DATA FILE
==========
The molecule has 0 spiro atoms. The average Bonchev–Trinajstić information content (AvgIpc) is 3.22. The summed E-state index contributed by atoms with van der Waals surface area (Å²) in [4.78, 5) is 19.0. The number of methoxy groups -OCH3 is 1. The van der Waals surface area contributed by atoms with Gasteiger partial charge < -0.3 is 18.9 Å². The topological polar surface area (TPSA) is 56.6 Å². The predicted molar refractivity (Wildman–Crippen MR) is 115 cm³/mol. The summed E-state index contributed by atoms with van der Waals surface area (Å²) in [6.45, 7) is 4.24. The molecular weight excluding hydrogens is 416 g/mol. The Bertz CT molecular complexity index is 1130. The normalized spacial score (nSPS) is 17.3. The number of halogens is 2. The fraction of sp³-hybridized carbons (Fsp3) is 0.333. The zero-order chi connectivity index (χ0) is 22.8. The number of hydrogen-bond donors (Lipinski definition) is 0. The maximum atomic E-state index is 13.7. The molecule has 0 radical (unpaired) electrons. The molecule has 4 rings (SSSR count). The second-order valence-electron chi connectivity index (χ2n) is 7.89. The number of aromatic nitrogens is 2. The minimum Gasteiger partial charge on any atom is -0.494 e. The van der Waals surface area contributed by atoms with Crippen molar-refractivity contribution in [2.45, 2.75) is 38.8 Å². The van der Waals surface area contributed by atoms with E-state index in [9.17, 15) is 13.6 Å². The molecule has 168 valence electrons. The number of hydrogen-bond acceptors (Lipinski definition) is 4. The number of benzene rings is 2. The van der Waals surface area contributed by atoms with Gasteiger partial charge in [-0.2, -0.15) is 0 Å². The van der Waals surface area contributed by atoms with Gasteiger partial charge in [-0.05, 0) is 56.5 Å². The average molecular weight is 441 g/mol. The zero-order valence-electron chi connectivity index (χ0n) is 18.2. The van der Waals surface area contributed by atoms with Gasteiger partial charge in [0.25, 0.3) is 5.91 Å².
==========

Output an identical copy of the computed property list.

The molecule has 0 spiro atoms. The average Bonchev–Trinajstić information content (AvgIpc) is 3.22. The summed E-state index contributed by atoms with van der Waals surface area (Å²) in [4.78, 5) is 19.0. The number of methoxy groups -OCH3 is 1. The van der Waals surface area contributed by atoms with Gasteiger partial charge < -0.3 is 18.9 Å². The topological polar surface area (TPSA) is 56.6 Å². The predicted molar refractivity (Wildman–Crippen MR) is 115 cm³/mol. The summed E-state index contributed by atoms with van der Waals surface area (Å²) in [6.45, 7) is 4.24. The molecular weight excluding hydrogens is 416 g/mol. The Bertz CT molecular complexity index is 1130. The normalized spacial score (nSPS) is 17.3. The number of halogens is 2. The fraction of sp³-hybridized carbons (Fsp3) is 0.333. The zero-order chi connectivity index (χ0) is 22.8. The number of hydrogen-bond donors (Lipinski definition) is 0. The maximum atomic E-state index is 13.7. The molecule has 0 radical (unpaired) electrons. The molecule has 4 rings (SSSR count). The second-order valence-electron chi connectivity index (χ2n) is 7.89. The number of aromatic nitrogens is 2. The minimum Gasteiger partial charge on any atom is -0.494 e. The van der Waals surface area contributed by atoms with Crippen molar-refractivity contribution in [2.45, 2.75) is 38.8 Å². The van der Waals surface area contributed by atoms with E-state index in [9.17, 15) is 13.6 Å². The molecule has 168 valence electrons. The number of hydrogen-bond acceptors (Lipinski definition) is 4. The number of benzene rings is 2. The van der Waals surface area contributed by atoms with Gasteiger partial charge in [-0.2, -0.15) is 0 Å². The van der Waals surface area contributed by atoms with Gasteiger partial charge in [-0.05, 0) is 56.5 Å². The average molecular weight is 441 g/mol. The zero-order valence-electron chi connectivity index (χ0n) is 18.2. The van der Waals surface area contributed by atoms with Gasteiger partial charge in [0.25, 0.3) is 5.91 Å².